Train’s ‘Soul Sister’ gets some early Grammy love

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LOS ANGELES (AP) - Train, who had one of the year’s top songs with “Soul Sister” but found themselves shut out of contention for song or album of the year, got a major consolation prize Sunday as they took home a trophy for best pop performance by a duo or group with vocals for the live version of their ubiquitous song.

“Thanks Justin Bieber for not being a duo or group,” said joked frontman Pat Monahan in the trio’s acceptance speech. “Soul Sister” was ineligible for contention in other categories because it had been released in advance of the eligibility requirements.

The award was sandwiched between two over-the-top performances _ a tribute to an ailing diva and a gay-pride statement by a new one.

Christina Aguilera, Jennifer Hudson, Martina McBride, best new artist nominee Florence Welch of Florence and the Machine, and gospel singer Yolanda Adams gave their soulful, riffing best in an ear-popping tribute to a recovering Aretha Franklin that kicked off the show.

The Queen of Soul, who had surgery for an undisclosed ailment late last year, made her first televised appearance before a national audience. Dressed in white, a healthy looking Franklin thanked well-wishers for their prayers and cards in a taped segment: “I wish that I could have been with you all tonight, but since I couldn’t, next year.”

That performance was followed shortly afterward by a typically over-the-top one by Lady Gaga. She debuted her new anthem “Born This Way” by being “born”: She appeared out of an “Alien”-looking cocoon and seemed to transform into Madonna, circa 1987, as she pranced through the uptempo song, the first off her upcoming album.

With the performance-heavy show, it was easy to forget that actual awards were being given out. Jay-Z and John Legend were the early leaders, as both were awarded three trophies each during the show’s pre-telecast ceremony, where the bulk of the 109 Grammy trophies were given out.

Other multiple winners included Usher, Lady Antebellum, Lady Gaga, Jeff Beck and the Black Keys, who all won two apiece.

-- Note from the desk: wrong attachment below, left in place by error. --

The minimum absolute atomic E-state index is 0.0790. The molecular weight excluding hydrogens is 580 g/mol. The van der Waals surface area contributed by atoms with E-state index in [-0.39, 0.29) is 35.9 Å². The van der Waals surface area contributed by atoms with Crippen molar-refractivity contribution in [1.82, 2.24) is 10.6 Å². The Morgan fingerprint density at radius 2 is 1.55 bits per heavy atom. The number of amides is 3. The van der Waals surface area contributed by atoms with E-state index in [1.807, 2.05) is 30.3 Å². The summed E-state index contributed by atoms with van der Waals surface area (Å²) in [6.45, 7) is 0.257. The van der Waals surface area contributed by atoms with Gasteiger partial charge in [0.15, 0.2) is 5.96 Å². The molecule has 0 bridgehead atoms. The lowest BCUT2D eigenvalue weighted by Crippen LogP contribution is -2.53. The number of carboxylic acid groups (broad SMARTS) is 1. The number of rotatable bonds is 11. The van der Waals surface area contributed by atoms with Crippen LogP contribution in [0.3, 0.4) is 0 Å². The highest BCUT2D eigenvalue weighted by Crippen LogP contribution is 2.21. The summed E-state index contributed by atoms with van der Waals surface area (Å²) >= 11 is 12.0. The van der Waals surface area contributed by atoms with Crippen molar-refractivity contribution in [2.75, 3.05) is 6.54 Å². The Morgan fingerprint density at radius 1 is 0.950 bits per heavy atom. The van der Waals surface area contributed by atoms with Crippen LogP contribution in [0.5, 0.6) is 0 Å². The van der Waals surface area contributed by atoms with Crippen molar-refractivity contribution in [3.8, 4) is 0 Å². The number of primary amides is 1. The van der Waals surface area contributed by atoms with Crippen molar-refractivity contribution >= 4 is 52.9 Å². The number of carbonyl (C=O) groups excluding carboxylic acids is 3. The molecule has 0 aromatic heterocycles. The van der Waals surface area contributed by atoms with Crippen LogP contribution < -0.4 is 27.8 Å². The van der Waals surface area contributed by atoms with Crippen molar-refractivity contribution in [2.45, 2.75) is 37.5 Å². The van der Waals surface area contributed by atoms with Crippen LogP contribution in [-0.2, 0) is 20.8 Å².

Eminem was the leading nominee with 10, but his chance of a huge Grammy sweep was diminished as he lost five of the awards in the pre-telecast ceremony. He still picked up one _ best rap solo performance, for “Not Afraid.”

Gospel legend Mavis Staples was a tearful winner as she picked up the first Grammy of her career, for best Americana album, for “You Are Not Alone.”

“That was the shock of my life. My goodness. It’s been a long time, a long time coming,” she said, breaking into tears.

Neil Young also won his first musical Grammy (he had won for best boxed box set in 2009). “I’m not Mavis, but I’m close,” he joked, as he held his trophy for best rock song for “Angry World.”

Other notable early winners included Bruno Mars, Rihanna, Cee Lo Green and Danger Mouse, who won producer of the year.

Eminem still had a chance to win the top awards of the evening, including the elusive (for him) album of the year category. But the gifted and twisted rapper might get tripped up by some fierce competition, including a song that rivals him for coarseness _ Green’s “(Expletive) You,” which is in competition with Eminem’s “Love The Way You Lie,” featuring Rihanna, in the record and song of the year categories.

Eminem’s “Recovery” was 2010’s best-selling album and a favorite to win in the album category. It marked a major comeback for the rapper, considered one of the greatest but who had been addled by a prescription drug addiction and critical malaise in recent years. It is the third time he’s been nominated for album of the year; he’s lost twice before.

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